Under pressure: the growing impact of geopolitical risk

This time last year, with Covid restrictions lifted in most areas and the global pandemic still visible in the metaphorical rearview mirror, firms were optimistic about the year ahead. But then Russia’s tanks crossed the border with Ukraine, and all hell subsequently broke loose. Tensions between Russia and the West have been almost at breaking point, with thousands killed, a European energy crisis and the threat of nuclear war dragging geopolitical risk into the fore. 

The following 12 months exposed the fragility of global systems and the extent to which our civilisation relies upon them, weaponising everyday essentials such as gas and food and fracturing global political relations. “We’ve shifted into a disordered multipolar world where everything is a weapon: energy, data, infrastructure, migration,” EU foreign policy chief Josep Borrell said in December. “Geopolitics is the vital word, everything is geopolitics.”

Russian sanctions: the current situation

As political relations between Russia and the West, and also the US and China become increasingly strained, curbs put in place to limit trade and financial transactions with these countries are also increasing. Since Russia invaded Ukraine 12 months ago, the list of sanctioned entities has grown steadily. According to the Economist Intelligence Unit (EIU) 131 countries currently oppose Russia’s invasion of Ukraine, including several historically ‘neutral’ countries such as Switzerland, Sweden and Finland. “The countries opposing Russia account for only 36% of the world’s population,” says the EIU. “Around two-thirds of people live in countries whose governments are either neutral or Russian-leaning. China and India, which together account for around one-third of the global population, skew the results. The Chinese government, classified as Russia-leaning by the EIU, has avoided direct condemnation of Mr Putin’s actions and is unlikely to stand with the West. India’s government, classed as neutral, has increased its engagement with the Russian government.”

Beijing is seen by many as a supporter of Moscow, but has so far avoided making any specific moves that could deepen divisions between China and the West. The Chinese government is trying to position itself as a neutral actor that could help negotiate peace in Ukraine, however a top Chinese diplomat, Wang Yi recently said its relationship with Russia is “rock solid,” further fuelling sentiments that it is Russia-leaning.  

Pick a side: US/Europe vs China/Russia

Why do we find ourselves in such a politically divided world? “The tendency for the world to fragment dates to before the [second world] war,” says Economist, author and global forecasting director of the EIU, Agathe Demarais, “but there has been a double shock of pandemic, then war, which accelerated it.” A recent poll by the European Council on Foreign Relations (ECFR) suggests that conflict in the Ukraine has helped consolidate the notion of “The West”, with European and American citizens sharing many views on global issues. “Europeans and Americans agree they should help Ukraine to win, that Russia is their avowed adversary, and that the coming global order will most likely be defined by two blocs led respectively by the US and China,” says the ECFR. In contrast, citizens in China, India, and Turkey are more inclined to support a quick end to the war even if Ukraine had to surrender their territory to the Russians.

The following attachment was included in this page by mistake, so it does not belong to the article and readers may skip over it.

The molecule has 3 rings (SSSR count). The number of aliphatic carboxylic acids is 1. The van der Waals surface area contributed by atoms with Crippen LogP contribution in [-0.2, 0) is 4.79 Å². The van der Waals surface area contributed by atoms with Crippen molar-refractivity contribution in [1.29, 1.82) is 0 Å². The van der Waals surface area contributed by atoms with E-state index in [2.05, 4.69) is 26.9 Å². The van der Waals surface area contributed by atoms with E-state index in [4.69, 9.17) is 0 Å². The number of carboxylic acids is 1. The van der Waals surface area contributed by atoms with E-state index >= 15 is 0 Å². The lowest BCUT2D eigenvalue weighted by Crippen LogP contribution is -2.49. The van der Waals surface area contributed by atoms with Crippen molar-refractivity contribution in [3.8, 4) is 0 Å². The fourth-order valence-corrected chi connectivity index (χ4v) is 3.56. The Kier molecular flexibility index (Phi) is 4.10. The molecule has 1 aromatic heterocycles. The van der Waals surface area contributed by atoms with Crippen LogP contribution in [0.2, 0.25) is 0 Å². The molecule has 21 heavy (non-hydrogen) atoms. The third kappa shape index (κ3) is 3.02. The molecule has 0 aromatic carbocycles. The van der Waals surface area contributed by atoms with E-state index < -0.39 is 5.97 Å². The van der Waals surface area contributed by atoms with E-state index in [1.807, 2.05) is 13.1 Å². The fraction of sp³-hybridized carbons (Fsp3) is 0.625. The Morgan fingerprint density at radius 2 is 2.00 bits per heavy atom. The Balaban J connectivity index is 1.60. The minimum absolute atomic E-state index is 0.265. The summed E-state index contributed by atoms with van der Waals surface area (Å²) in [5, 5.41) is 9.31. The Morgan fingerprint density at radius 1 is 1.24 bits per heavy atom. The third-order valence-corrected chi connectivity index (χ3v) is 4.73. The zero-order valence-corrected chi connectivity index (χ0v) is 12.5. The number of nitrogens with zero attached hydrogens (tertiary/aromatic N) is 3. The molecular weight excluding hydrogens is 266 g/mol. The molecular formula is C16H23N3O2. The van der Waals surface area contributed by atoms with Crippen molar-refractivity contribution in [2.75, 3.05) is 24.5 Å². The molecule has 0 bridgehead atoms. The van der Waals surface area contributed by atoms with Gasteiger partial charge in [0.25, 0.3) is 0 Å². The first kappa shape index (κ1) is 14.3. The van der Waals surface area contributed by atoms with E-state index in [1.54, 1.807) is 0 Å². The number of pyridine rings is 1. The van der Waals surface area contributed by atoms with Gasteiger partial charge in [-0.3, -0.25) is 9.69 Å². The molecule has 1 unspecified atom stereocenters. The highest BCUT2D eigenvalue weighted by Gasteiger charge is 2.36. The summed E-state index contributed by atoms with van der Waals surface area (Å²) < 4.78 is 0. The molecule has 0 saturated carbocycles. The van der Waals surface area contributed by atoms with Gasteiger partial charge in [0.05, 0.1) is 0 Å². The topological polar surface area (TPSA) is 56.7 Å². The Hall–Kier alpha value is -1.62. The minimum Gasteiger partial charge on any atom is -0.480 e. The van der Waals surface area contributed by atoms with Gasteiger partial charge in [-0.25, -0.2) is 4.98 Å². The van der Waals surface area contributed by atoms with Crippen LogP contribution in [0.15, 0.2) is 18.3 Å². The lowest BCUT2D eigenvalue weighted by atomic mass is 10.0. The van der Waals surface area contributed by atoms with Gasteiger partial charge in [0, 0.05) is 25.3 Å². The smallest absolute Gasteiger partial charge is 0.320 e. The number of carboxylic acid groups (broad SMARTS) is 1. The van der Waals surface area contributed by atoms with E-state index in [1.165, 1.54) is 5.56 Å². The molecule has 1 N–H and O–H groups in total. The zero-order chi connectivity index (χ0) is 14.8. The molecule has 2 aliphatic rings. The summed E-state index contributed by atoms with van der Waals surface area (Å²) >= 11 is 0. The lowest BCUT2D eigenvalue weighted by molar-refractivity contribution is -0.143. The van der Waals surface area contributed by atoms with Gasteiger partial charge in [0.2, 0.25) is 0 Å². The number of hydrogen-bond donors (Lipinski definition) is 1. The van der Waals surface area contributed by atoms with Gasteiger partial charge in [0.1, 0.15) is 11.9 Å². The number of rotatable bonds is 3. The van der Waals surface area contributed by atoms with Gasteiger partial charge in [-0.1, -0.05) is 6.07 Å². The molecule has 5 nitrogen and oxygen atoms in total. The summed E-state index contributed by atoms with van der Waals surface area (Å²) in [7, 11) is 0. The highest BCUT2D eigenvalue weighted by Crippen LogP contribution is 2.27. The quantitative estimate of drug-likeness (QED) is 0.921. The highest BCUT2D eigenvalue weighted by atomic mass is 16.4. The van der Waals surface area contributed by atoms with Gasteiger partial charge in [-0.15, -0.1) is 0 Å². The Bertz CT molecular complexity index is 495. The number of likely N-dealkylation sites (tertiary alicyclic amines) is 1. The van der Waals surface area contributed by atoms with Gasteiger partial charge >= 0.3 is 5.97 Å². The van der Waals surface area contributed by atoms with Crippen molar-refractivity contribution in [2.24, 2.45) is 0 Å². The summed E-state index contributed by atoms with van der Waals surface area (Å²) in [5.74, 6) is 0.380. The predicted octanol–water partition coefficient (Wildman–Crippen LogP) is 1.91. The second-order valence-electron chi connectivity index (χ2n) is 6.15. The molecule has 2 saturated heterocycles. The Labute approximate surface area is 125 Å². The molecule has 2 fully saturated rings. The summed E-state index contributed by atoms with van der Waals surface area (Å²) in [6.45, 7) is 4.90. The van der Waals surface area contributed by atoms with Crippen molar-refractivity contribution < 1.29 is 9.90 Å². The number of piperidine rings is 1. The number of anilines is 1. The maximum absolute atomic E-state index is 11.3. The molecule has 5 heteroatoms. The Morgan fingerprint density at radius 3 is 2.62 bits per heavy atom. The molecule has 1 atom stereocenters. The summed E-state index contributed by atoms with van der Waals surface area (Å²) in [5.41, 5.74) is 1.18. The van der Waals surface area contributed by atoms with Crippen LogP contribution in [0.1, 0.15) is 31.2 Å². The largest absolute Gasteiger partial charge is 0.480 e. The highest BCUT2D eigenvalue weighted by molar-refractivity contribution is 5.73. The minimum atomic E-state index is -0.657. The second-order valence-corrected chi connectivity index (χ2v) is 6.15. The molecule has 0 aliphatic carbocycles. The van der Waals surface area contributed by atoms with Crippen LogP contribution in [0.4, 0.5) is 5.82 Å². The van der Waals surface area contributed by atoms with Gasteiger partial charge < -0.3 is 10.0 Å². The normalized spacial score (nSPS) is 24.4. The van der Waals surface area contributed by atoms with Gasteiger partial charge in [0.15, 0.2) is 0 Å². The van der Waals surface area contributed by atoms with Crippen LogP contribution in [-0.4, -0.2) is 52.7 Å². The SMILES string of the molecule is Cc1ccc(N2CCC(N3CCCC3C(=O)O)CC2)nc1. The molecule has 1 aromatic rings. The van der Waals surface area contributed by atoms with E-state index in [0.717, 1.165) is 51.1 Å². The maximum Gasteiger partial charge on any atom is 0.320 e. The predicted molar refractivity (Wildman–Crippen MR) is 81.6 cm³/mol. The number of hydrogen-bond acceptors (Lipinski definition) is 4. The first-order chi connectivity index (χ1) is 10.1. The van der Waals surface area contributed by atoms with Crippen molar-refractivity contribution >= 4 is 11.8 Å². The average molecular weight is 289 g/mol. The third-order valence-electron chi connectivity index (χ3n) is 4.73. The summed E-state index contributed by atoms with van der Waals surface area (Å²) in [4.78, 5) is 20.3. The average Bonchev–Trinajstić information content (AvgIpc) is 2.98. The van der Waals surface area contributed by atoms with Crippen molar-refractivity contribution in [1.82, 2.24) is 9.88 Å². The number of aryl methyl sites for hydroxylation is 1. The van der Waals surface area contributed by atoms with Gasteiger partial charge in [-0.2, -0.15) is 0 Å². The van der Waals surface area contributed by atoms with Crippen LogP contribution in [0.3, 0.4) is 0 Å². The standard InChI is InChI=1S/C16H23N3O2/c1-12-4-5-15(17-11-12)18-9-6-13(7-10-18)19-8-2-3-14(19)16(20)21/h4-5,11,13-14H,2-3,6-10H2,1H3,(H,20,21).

“Russia isn’t in a position to negotiate with China, which will take whatever it wants from Russia without giving Russia what it wants,” says Demarais. “There are clearly two blocs, one American, one Chinese along with its allies and Russia. Will Europe become a third bloc or not, or will it be aligned with the Americans?”

Prioritising geopolitical risk

The Chartered Institute of Internal Auditors (CIIA) and Airmic have published a report providing advice for businesses on navigating geopolitical risk. The report warns that geopolitical risk is set to worsen and urges firms to break down silos between boards, internal audit and risk management in order to have a clearer, more realistic view of the actual risks presented by geopolitical events. “Geopolitical risk is a strategic risk that does not sit in a silo and should not be viewed as a standalone risk,” it says. “In our increasingly interconnected world, geopolitical events exacerbate and interlink with existing business-critical risks. For example, supply chains, cybersecurity, legal and compliance, reputation, and financial stability.” 

Geopolitical risk has been ranked highly by senior executives in annual risk surveys for several years, however according to the CIIA’s research, it is the risk that internal audit spends the least time auditing. Addressing this disparity might involve awkward conversations, says the ICAEW (Institute of Chartered Accountants in England and Wales). “Internal audit and risk professionals must speak up and say the unthinkable on geopolitical risk and potential scenarios: they should do this even if this risks them being unpopular with the board. The bigger risk is of senior management or the board turning around and saying: ‘Why didn’t anyone see this coming?’.” 

Firms must also think about what is at the core of geopolitical risk, i.e. human decision making. “With Russia’s invasion of Ukraine happening on the back of the pandemic, there is the danger of organisations making long lists of all the things that could possibly go wrong in geopolitics,” says the CIIA report. “But geopolitics is not a game of predicting the future. Some political observers have been chided for advising organisations that Russia had no rationale to invade Ukraine, but geopolitics is predicated on human behaviour – of leaders and citizens – which does not always go to script.”